Is There Any Meaningful ACTH in Acthar Gel?
The accusations leveled against Questcor (Nasdaq: QCOR) by Citron Research this morning are frightening. Truly frightening. And I don’t mean for those shareholders unlucky enough to call themselves owners of this HP Acthar franchise. No, I’m talking about the kids.
Now I don’t know anymore than anyone else does about these accusations. The allegations are well-documented, and of course as I have reiterated here for many years, Citron Research has *THE* best long term track record in exposing corporate fraud and spotting unsustainable businesses amongst the public market high-flyers.
However, this time it’s different. And that’s why it’s so potentially frightening. It’s all about the kids.
Specifically the children under 2 years of age who have been taking HP Acthar for infantile spasm (“IS”). Dosing infants is a very tricky business. All labels for drugs that are expected to be given to extremely young children have very specific formulas to apply the dosage based upon the infant’s weight AND the AMOUNT OF DRUG being injected.
In the case of HP Acthar, the specific information on the label can be found here. For children under the age of 2, the recommended dosing guide is a very complex formula – see Page 2, Section 2.1
Put simply, if the amount of drug in every vial of HP ACTHAR was 90% less than the label indicated, then every single infant that was treated with Acthar never got the necessary amount of drug to treat the illness.
If that’s true, its unforgivable. If the company was aware of the defect in the amount of drug being shipped with each vial, it’s most likely criminal.
The FDA has studied HP Acthar for the use of infantile spasms, and has had a number of very public meetings about it. One presentation in particular is worth mentioning – the Peripheral and Central Nervous System Drugs Advisory Committee which convened on May 6th, 2010. You can read the 127 slide presentation from the committee here. The advisory committee spent a large amount time trying to fine tune the dosage level for various classes of patients. You don’t need to have a PhD to realize how much time, energy, thought & effort went into the FDA’s process on this issue.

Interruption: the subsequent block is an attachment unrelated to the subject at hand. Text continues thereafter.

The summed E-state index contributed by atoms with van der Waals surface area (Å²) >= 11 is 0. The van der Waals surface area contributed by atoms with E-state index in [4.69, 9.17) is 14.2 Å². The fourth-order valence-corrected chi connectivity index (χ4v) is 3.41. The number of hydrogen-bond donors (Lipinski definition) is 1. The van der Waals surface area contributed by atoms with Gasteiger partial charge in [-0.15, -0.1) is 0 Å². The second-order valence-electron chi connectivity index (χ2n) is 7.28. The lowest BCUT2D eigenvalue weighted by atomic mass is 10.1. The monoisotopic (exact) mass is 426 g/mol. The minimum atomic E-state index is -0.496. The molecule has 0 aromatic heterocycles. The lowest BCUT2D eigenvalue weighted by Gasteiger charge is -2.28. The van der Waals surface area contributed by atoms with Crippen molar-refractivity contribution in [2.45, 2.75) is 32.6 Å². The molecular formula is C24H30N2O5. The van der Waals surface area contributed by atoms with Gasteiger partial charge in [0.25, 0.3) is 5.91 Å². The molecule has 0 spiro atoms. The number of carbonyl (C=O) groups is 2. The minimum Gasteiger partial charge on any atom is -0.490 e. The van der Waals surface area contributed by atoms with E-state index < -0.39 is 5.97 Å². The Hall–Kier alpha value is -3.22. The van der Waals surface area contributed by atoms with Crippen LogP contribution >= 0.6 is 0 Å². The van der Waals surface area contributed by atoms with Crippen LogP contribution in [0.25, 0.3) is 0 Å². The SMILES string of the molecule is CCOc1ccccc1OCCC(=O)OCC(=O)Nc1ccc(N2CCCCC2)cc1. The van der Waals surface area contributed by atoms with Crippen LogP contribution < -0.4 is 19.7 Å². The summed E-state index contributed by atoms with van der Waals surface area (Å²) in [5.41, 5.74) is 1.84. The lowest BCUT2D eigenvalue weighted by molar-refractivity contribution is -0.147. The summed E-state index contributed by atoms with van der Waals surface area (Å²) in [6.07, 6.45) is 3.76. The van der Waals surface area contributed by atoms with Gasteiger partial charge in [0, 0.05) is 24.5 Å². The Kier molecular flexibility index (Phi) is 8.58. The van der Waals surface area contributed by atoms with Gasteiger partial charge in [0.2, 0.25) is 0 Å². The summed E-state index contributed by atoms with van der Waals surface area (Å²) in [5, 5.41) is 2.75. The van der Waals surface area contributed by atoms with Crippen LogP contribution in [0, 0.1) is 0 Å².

If Citron Research is even half right, all that work was completely wasted on testing for and using drug that was in actuality a fraction of the indicated potency.
Of course if the lab work behind Citron’s research is shoddy, everything goes back to normal and the FDA can move on with…. eventually approving a synthetic ACTH anyways, as there are a number of companies (including Retrophin) actively pursuing this market.
The solution to this mess is for the FDA to run its’ own tests on vials of Acthar. If the results come back poorly, the FDA should immediately allow, on an ongoing, emergency basis, the importation of a synthetic repository corticotropin injection. As my family is a large shareholder in Retrophin (Nasdaq: RTRX) it would be a conflict of interest for me to get on a soap box and push this point with the FDA. But if we were all being objective about it, that’s exactly what the FDA ought to do – and quick.
In the meantime, the Justice Department ought to immediately investigate this entire mess and also get to the bottom of this. If the allegations are false that should be easy enough to confirm. But if not…well, if the drug was being adulterated, its imperative we find out who knew what and when. Remember that Questcor raised the price 5% in mid-January. The head officer who oversaw manufacturing HP Acthar for over ten years – since the product was purchased from Aventis – stepped down shortly thereafter. Coincidence? Hmm….
The real potential victims here – assuming the allegations are correct – are the countless hundreds or thousands of young children whose lives were needlessly put at risk by a corporation that allegedly put all these young lives at risk.
These are early days. Let’s see what Questcor has to say for themselves. And then let’s hope our regulators and cops on the beat do the right thing and get down to the truth of this matter.
As of the publication of this report, the author was short Questcor common stock and either he and/or affiliates are long Retrophin.